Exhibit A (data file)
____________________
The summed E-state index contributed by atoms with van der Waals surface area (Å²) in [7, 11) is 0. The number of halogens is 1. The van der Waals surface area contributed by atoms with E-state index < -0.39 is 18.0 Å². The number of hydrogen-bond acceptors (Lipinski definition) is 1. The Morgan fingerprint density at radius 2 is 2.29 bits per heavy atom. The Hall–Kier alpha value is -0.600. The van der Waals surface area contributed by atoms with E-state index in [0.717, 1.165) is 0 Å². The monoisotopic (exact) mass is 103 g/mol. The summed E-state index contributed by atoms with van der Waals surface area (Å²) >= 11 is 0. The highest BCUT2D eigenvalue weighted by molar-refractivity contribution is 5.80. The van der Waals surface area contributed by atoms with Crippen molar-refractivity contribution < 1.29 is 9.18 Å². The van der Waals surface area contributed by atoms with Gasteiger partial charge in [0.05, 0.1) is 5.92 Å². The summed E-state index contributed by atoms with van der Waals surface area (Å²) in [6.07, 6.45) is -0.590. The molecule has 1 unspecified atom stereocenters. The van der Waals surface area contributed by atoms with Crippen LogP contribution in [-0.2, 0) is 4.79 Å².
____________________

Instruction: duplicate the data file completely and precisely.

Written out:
The summed E-state index contributed by atoms with van der Waals surface area (Å²) in [7, 11) is 0. The number of halogens is 1. The van der Waals surface area contributed by atoms with E-state index < -0.39 is 18.0 Å². The number of hydrogen-bond acceptors (Lipinski definition) is 1. The Morgan fingerprint density at radius 2 is 2.29 bits per heavy atom. The Hall–Kier alpha value is -0.600. The van der Waals surface area contributed by atoms with E-state index in [0.717, 1.165) is 0 Å². The monoisotopic (exact) mass is 103 g/mol. The summed E-state index contributed by atoms with van der Waals surface area (Å²) >= 11 is 0. The highest BCUT2D eigenvalue weighted by molar-refractivity contribution is 5.80. The van der Waals surface area contributed by atoms with Crippen molar-refractivity contribution < 1.29 is 9.18 Å². The van der Waals surface area contributed by atoms with Gasteiger partial charge in [0.05, 0.1) is 5.92 Å². The summed E-state index contributed by atoms with van der Waals surface area (Å²) in [6.07, 6.45) is -0.590. The molecule has 1 unspecified atom stereocenters. The van der Waals surface area contributed by atoms with Crippen LogP contribution in [-0.2, 0) is 4.79 Å².